Fourth, changes in the Lifeline program should encourage all telecommunications and broadband service providers to compete to serve low-income households in their service areas.

Finally, the FCC should also consider revising its measure of affordability of broadband for low-income consumers. Currently, the FCC considers “affordable service” as 2 percent of disposable income of those below 135 percent of the federal poverty level. Instead, the FCC should consider affordability in the context of a subscriber’s purchasing power in a geographic location and balanced with availability of services and choice of providers. The FCC should evaluate the pricing packages of voice and broadband services offered by Lifeline carriers and provide assurance that packages offered are in the reasonable standard of affordability for low-income consumers. And the FCC should institute a structured process to regularly review the Lifeline program’s pricing packages and incorporate measures of both the subsidy rate and service standards for similar programs (like the Emergency Broadband Benefit), income statistics of current consumers, and the percentage of Lifeline subscribers who pay out of pocket for services.

The commitment to connecting people with low incomes to essential communications services is not new. But the past 18 months have offered stark reminders of the importance of universal service. We need the FCC to act now to keep everyone connected. And we need the FCC to update the Lifeline program so everyone can rely on a basic level of connectivity no matter how much income they have.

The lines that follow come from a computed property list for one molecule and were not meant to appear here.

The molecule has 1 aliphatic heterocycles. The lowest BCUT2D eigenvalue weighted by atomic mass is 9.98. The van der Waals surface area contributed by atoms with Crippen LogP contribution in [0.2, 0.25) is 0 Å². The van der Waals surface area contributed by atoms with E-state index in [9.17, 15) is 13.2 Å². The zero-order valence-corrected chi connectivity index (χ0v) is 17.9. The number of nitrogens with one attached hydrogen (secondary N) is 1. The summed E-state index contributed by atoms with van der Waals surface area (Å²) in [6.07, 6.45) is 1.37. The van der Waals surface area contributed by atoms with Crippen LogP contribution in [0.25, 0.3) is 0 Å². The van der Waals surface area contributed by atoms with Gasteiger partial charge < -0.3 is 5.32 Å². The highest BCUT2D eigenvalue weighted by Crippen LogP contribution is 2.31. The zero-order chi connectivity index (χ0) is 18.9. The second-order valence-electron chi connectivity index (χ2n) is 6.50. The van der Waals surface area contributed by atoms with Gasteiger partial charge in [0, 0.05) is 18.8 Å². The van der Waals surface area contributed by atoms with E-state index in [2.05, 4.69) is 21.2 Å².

Adrianne Furniss is the Executive Director of the Benton Institute for Broadband and Society. She manages the institute’s staff and relationships with Benton experts, partners, and supporters in service to Benton’s mission and in consultation with Benton’s Trustees and Board of Directors. Previously, she held management positions at both non-profit and for-profit content creation companies, focused on program development, marketing, and distribution. This piece was originally published in the Benton Institute’s Digital Beat, and is reprinted with permission. © Benton Institute for Broadband & Society 2021. Redistribution of this publication – both internally and externally – is encouraged if it includes this copyright statement.

Broadband Breakfast accepts commentary from informed observers of the broadband scene. Please send pieces to commentary@breakfast.media. The views expressed in Expert Opinion pieces do not necessarily reflect the views of Broadband Breakfast and Breakfast Media LLC.

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Expert Opinion

Sen. Michael Bennet: Broadband Infrastructure Legislation Follows Colorado Model

Senate-passed legislation for broadband investment inspired by Colorado’s experience, says senator.

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The author of this Expert Opinion is Michael Bennet, U.S. Senator from Colorado

Washington may soon make the biggest broadband investment in U.S. history, and the first draft was written in Colorado.

Last month, the Senate passed a bipartisan infrastructure bill that includes a historic $65 billion for broadband. This section draws directly from the BRIDGE Act, the bill I wrote with Coloradans to reflect our state’s struggles and successes against the digital divide.